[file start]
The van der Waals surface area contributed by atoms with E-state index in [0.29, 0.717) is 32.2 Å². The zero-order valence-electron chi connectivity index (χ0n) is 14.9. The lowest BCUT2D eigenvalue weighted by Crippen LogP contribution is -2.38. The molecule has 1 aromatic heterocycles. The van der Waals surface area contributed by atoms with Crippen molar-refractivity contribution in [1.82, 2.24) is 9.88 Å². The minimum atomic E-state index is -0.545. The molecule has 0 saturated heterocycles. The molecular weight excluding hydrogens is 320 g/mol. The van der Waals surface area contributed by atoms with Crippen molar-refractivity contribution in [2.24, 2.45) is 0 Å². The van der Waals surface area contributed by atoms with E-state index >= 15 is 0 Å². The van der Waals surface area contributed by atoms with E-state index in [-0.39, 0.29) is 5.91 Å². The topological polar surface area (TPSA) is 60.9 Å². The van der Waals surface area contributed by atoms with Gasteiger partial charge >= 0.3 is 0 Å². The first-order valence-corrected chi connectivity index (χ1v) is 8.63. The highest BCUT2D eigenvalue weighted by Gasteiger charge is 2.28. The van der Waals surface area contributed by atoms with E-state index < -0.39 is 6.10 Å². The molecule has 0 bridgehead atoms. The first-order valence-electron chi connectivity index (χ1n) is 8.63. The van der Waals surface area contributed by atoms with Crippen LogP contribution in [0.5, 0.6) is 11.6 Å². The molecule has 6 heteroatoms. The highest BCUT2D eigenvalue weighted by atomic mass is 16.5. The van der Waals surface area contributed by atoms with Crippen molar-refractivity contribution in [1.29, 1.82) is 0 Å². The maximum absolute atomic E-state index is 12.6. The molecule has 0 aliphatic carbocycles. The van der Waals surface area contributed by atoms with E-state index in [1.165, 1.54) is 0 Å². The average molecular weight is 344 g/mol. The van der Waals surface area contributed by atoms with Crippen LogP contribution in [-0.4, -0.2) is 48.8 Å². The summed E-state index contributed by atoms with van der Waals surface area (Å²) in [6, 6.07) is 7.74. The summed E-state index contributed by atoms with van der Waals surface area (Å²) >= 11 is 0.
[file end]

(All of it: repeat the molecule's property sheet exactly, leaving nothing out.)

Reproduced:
The van der Waals surface area contributed by atoms with E-state index in [0.29, 0.717) is 32.2 Å². The zero-order valence-electron chi connectivity index (χ0n) is 14.9. The lowest BCUT2D eigenvalue weighted by Crippen LogP contribution is -2.38. The molecule has 1 aromatic heterocycles. The van der Waals surface area contributed by atoms with Crippen molar-refractivity contribution in [1.82, 2.24) is 9.88 Å². The minimum atomic E-state index is -0.545. The molecule has 0 saturated heterocycles. The molecular weight excluding hydrogens is 320 g/mol. The van der Waals surface area contributed by atoms with Crippen molar-refractivity contribution in [2.24, 2.45) is 0 Å². The van der Waals surface area contributed by atoms with E-state index >= 15 is 0 Å². The van der Waals surface area contributed by atoms with E-state index in [-0.39, 0.29) is 5.91 Å². The topological polar surface area (TPSA) is 60.9 Å². The van der Waals surface area contributed by atoms with Gasteiger partial charge >= 0.3 is 0 Å². The first-order valence-corrected chi connectivity index (χ1v) is 8.63. The highest BCUT2D eigenvalue weighted by Gasteiger charge is 2.28. The van der Waals surface area contributed by atoms with E-state index < -0.39 is 6.10 Å². The molecule has 0 bridgehead atoms. The first-order valence-electron chi connectivity index (χ1n) is 8.63. The van der Waals surface area contributed by atoms with Crippen LogP contribution in [0.5, 0.6) is 11.6 Å². The molecule has 6 heteroatoms. The highest BCUT2D eigenvalue weighted by atomic mass is 16.5. The van der Waals surface area contributed by atoms with Crippen molar-refractivity contribution in [1.29, 1.82) is 0 Å². The maximum absolute atomic E-state index is 12.6. The molecule has 0 aliphatic carbocycles. The van der Waals surface area contributed by atoms with E-state index in [1.165, 1.54) is 0 Å². The average molecular weight is 344 g/mol. The van der Waals surface area contributed by atoms with Crippen LogP contribution in [-0.4, -0.2) is 48.8 Å². The summed E-state index contributed by atoms with van der Waals surface area (Å²) in [6, 6.07) is 7.74. The summed E-state index contributed by atoms with van der Waals surface area (Å²) >= 11 is 0.